Ch’atthaii Ineegahahdak

Told by: 
Macarthur Tritt Sr.

Niidai’ gwanaa dink’ihkhit dai’, ten twelve years old gwanaa dai’, 

dink’ihkhit dai’, 

ch’atthąįį łyaa tr’eheł’ee. 

Geedai’ geegiihkhii. 

Nats’ą’ nin neerahahdak izhik łizhyaa gwiinzii gwik’eegwiraahtii. 

Niidai’ gwanaa dink’ihkhit dai’. 

Shandah digwiizhik. 

Zhik gwa’an tr’injaa gilik dai’, 

niidai’ gwanaa łizhyaa shii gaa gaashandaii kwaa.

“Zhyaa oo’ok ts’aii neehiindik, dzaa gaanigwiin’aii kwaa,” diirahnyaa.

Aii tr’injaa gilik dai’, łizhyaa one month łaa goorah’in kwaa. 

Oonjit teet’ih, goorahaah’yaa gwits’i’ oonjit oondit gwa’an gwant’ii. 

Aii tr’injaa gwant’ii giłdii. 

Dinjii gahah’yaa gwits’i’.

Aiit’ee łizhyaa Dinjii Zhuh k’yaa, jyahts’ą’ niidai’.

Dinjii. . .Diikhwan chan dinjii tr’iheelyaa gwats’ą’ gwaadhal reh.

Tr’injaa, łizhyaa izhik hee, 

łizhyaa Dinjii Zhuh k’yaa łyaa jyaadigii’in, niidai’. 

It’ee duuyee gwa’an neegwiraan’in, one month łaa. 

Gaa izhik geegwahaldak nihthan. 

Juunch’yaa gwa’an łizhyaa niidai’, dinjii traditionally,

dinjii tr’eheelyaa gwits’i’, 

izhik geh’an gwits’i’ t’igii’in. 

Dinjii gahah’yaa gwits’i’. 

Jyahts’ą’ t’ee niidai’ shandah jyaadigwiizhik.

Izhik ganaldaii izhik, jyaadihnyaa dihnyaa.

Zhik gwa’an ch’atthąįį oo’ee neerahchik dai’,

zhik gwa’an tr’injaa naii, nilii taa gahaa’al gwits’i’ łyaa gwik’eeraahtii o’.

Nilii taa, nilii t’ohju’ tr’eełk’ee1

Vadzaih dinjik haa tr’aahk’ee dai’, dzaa diizheh nihdeerahchak dai’, 

aii nilii aii łizhyaa, yaha’ sha’at gaa gaandaii.

Nilii taa gahaa’al izhik łizhyaa, yaha’ shitseii2 khit jyaagovaihnyaa, 

"Zhit nilii taa oh’al kwaa," goovaihnyaa. 

Zhik gwa’an nilii nihdeerahchak dai’,

yeezhee gwa’an veekaii tsal daa’il aii chan, izhik chan reh. 

Izhik gwak’aa gahee’al gwits’i’, datthak zhyaa gwik’eeraahtii ji’ gweheezyaa.

’Cause yeenaa datthak dink’iidhat dai’.

Izhik juunch’yaa gwa’an tthak gwits’i’ gwik’eeraahtii.

Shahan łizhyaa juunch’yaa gwa’an gwaah’ik dai’, datthak gwiinzii ch’ąhjii. 

Yaha’ sha’at gaa jyaadii’in. 

Aiintł’ee it’ee reh. 

Nihdeerahchak; gehndih rih neegiidal. 

nilii tr’ahaavir; nilii tr’ahaach’yaa datthak--

eegiihkhii dihnyaa, vadzaih, dinjik haa.

Izhik juunch’yaa gwa’an aiit’ee yeenaa łizhyaa traditional way t’oonch’yaa.

Juunch’yaa gwa’an dai’, łizhyaa gwireheeł’ee ji’ gweheezyaa. 

Izhik nakhwaagwahaldak eenjit t’ihnyaa. 

Jyaagwahtsii rih hihjyaa.

It’ee.


Fresh kill, usually young Gwich’in women can’t eat fresh kill.

Shitseii is a kinship term used by women to refer to their grandchildren. Men usually use shichuii.

Treating Large Game Animals with Respect
Translated by: 
Crystal Frank, Kenneth Frank, and Craig Mishler

Back when I was growing up, when I was ten or twelve years old,

when I was growing up,

we really respected large game animals. 

I spoke about this a little while ago.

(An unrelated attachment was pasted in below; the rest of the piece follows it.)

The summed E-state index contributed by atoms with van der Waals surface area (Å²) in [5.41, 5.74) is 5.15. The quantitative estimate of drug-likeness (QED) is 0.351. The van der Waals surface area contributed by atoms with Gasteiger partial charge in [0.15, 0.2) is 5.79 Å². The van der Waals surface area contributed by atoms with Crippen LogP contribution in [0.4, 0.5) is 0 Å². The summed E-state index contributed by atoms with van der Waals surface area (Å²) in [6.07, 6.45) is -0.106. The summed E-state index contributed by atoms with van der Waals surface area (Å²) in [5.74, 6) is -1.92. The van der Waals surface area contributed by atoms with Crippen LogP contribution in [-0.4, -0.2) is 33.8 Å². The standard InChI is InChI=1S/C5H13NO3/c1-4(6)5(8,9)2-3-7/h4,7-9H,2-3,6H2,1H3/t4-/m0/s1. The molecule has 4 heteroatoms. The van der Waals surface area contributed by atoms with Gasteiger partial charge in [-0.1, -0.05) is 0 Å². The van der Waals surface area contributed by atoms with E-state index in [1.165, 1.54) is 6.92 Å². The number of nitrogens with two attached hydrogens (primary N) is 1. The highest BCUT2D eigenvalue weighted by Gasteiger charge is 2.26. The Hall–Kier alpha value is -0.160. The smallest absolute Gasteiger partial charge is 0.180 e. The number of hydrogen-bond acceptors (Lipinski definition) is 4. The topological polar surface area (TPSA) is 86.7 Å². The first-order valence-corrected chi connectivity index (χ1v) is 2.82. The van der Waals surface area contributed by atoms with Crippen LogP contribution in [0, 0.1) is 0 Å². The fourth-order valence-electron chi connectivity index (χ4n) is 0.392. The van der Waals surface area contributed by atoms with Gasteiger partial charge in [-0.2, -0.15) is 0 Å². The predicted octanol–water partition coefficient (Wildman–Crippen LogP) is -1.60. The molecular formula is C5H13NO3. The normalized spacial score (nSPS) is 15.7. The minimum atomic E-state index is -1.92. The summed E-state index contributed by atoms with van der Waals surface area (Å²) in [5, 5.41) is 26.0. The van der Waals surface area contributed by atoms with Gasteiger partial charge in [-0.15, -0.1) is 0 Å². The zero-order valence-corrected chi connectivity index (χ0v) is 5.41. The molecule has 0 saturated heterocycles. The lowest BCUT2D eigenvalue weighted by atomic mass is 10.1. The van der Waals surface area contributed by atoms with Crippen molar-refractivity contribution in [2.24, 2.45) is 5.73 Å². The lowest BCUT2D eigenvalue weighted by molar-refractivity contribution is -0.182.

We’re very careful about how we take care of the animals.

This is how it happened back when I was growing up. 

I was there in person. 

When a girl became a woman,

back in those days even I didn’t know.

They would tell us, “Go for a walk somewhere, don’t bother around here.” 

When they became a woman, we would really not see them for a whole month.

They would keep her secluded back behind a curtain, so nobody would see her there.

So they have the woman hidden away. 

So that the young woman won’t see men.

This was really the Gwich’in way in those days.

Men. . . We too were entering manhood at that time.

Women, right there, 

in those days they really did it the Gwich’in way.

Now we won’t see them in public any more for about one month. 

But I want to tell you about this practice.

When it was like that long ago, traditionally men, 

in order to become really good hunters,

that’s why they would do things this way.

So that the young women would not see men.

This is the way it happened while I was present.

I remember that, I’m saying that, that’s just what I’m saying.

When we bring back large game animals, 

those young women there, they watch them so they don’t step over the meat.

Over the meat, I’m talking about fresh kill, caribou and moose. 

Whenever we would shoot a caribou or moose, and whenever we bring it into our house,

even my wife knows about (respecting) the meat.

Stepping over the meat there, I always tell my grandkids this,

I tell them, “Don’t step over that meat.”

In that area when we bring meat in, 

even as the little drops of blood drip down on the floor, that too. 

So that they won’t walk over it, it would be good for them to watch what they’re doing.

Because this is how it was the whole time when I was growing up.

We were all watching out for what each other is doing around there.

When my mother saw something like that around there, she wiped it up good.

Even my wife does that too.

Only after that.

We bring the meat inside; they walk around it--

all that meat that we need to boil; all of that meat that we need to fry.

That’s how it was around here in the traditional way back then.

When it’s like that around here, it would really be good if we respected it.

What I’m saying is that I wanted to share all of this with you.

That's all I will say for now.

That’s it.

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